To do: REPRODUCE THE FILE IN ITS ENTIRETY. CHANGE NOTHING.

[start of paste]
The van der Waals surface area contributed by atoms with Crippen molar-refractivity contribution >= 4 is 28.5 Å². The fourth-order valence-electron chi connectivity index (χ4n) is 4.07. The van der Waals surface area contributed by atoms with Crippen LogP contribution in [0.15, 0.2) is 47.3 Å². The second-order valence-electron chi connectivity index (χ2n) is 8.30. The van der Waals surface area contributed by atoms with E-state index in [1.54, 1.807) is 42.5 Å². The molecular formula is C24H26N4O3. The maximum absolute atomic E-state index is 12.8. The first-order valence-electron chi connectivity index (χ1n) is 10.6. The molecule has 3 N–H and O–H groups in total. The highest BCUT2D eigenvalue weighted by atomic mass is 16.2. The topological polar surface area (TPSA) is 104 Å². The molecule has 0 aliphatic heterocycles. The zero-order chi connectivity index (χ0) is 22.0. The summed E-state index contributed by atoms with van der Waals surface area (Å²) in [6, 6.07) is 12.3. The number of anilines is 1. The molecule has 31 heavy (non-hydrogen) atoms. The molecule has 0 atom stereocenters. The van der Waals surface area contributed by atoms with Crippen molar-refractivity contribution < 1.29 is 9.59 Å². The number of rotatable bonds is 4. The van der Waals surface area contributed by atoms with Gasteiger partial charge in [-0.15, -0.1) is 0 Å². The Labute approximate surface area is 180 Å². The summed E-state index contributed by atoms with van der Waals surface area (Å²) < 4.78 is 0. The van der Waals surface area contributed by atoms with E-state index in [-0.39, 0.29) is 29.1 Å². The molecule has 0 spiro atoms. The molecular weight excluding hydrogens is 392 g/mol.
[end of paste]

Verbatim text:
The van der Waals surface area contributed by atoms with Crippen molar-refractivity contribution >= 4 is 28.5 Å². The fourth-order valence-electron chi connectivity index (χ4n) is 4.07. The van der Waals surface area contributed by atoms with Crippen LogP contribution in [0.15, 0.2) is 47.3 Å². The second-order valence-electron chi connectivity index (χ2n) is 8.30. The van der Waals surface area contributed by atoms with E-state index in [1.54, 1.807) is 42.5 Å². The molecular formula is C24H26N4O3. The maximum absolute atomic E-state index is 12.8. The first-order valence-electron chi connectivity index (χ1n) is 10.6. The molecule has 3 N–H and O–H groups in total. The highest BCUT2D eigenvalue weighted by atomic mass is 16.2. The topological polar surface area (TPSA) is 104 Å². The molecule has 0 aliphatic heterocycles. The zero-order chi connectivity index (χ0) is 22.0. The summed E-state index contributed by atoms with van der Waals surface area (Å²) in [6, 6.07) is 12.3. The number of anilines is 1. The molecule has 31 heavy (non-hydrogen) atoms. The molecule has 0 atom stereocenters. The van der Waals surface area contributed by atoms with Crippen molar-refractivity contribution < 1.29 is 9.59 Å². The number of rotatable bonds is 4. The van der Waals surface area contributed by atoms with Gasteiger partial charge in [-0.15, -0.1) is 0 Å². The Labute approximate surface area is 180 Å². The summed E-state index contributed by atoms with van der Waals surface area (Å²) < 4.78 is 0. The van der Waals surface area contributed by atoms with E-state index in [-0.39, 0.29) is 29.1 Å². The molecule has 0 spiro atoms. The molecular weight excluding hydrogens is 392 g/mol.